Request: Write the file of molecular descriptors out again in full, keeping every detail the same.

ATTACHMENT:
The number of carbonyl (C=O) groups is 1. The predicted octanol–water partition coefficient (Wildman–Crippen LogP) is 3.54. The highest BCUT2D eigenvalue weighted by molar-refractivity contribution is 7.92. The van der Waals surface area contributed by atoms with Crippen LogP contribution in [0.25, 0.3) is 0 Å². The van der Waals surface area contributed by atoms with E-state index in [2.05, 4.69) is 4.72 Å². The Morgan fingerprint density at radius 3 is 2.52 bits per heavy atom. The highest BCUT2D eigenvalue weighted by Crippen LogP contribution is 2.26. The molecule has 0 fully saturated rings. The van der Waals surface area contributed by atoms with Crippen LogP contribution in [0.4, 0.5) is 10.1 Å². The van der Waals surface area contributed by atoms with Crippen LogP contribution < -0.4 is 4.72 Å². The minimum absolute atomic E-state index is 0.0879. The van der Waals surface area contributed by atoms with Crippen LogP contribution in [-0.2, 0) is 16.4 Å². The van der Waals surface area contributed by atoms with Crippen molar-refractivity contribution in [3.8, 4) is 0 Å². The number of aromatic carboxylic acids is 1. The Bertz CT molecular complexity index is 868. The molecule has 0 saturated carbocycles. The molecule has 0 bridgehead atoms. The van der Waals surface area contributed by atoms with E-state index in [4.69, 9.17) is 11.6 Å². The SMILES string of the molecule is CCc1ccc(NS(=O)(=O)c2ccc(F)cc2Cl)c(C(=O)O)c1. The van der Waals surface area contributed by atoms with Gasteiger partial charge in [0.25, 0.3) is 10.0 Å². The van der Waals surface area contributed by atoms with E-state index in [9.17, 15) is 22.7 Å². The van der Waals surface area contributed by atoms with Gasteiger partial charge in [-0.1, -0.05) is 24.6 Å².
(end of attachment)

The number of carbonyl (C=O) groups is 1. The predicted octanol–water partition coefficient (Wildman–Crippen LogP) is 3.54. The highest BCUT2D eigenvalue weighted by molar-refractivity contribution is 7.92. The van der Waals surface area contributed by atoms with Crippen LogP contribution in [0.25, 0.3) is 0 Å². The van der Waals surface area contributed by atoms with E-state index in [2.05, 4.69) is 4.72 Å². The Morgan fingerprint density at radius 3 is 2.52 bits per heavy atom. The highest BCUT2D eigenvalue weighted by Crippen LogP contribution is 2.26. The molecule has 0 fully saturated rings. The van der Waals surface area contributed by atoms with Crippen LogP contribution in [0.4, 0.5) is 10.1 Å². The van der Waals surface area contributed by atoms with Crippen LogP contribution < -0.4 is 4.72 Å². The minimum absolute atomic E-state index is 0.0879. The van der Waals surface area contributed by atoms with Crippen LogP contribution in [-0.2, 0) is 16.4 Å². The van der Waals surface area contributed by atoms with Crippen molar-refractivity contribution in [3.8, 4) is 0 Å². The number of aromatic carboxylic acids is 1. The Bertz CT molecular complexity index is 868. The molecule has 0 saturated carbocycles. The molecule has 0 bridgehead atoms. The van der Waals surface area contributed by atoms with E-state index in [4.69, 9.17) is 11.6 Å². The SMILES string of the molecule is CCc1ccc(NS(=O)(=O)c2ccc(F)cc2Cl)c(C(=O)O)c1. The van der Waals surface area contributed by atoms with Gasteiger partial charge in [0.25, 0.3) is 10.0 Å². The van der Waals surface area contributed by atoms with E-state index in [9.17, 15) is 22.7 Å². The van der Waals surface area contributed by atoms with Gasteiger partial charge in [-0.1, -0.05) is 24.6 Å².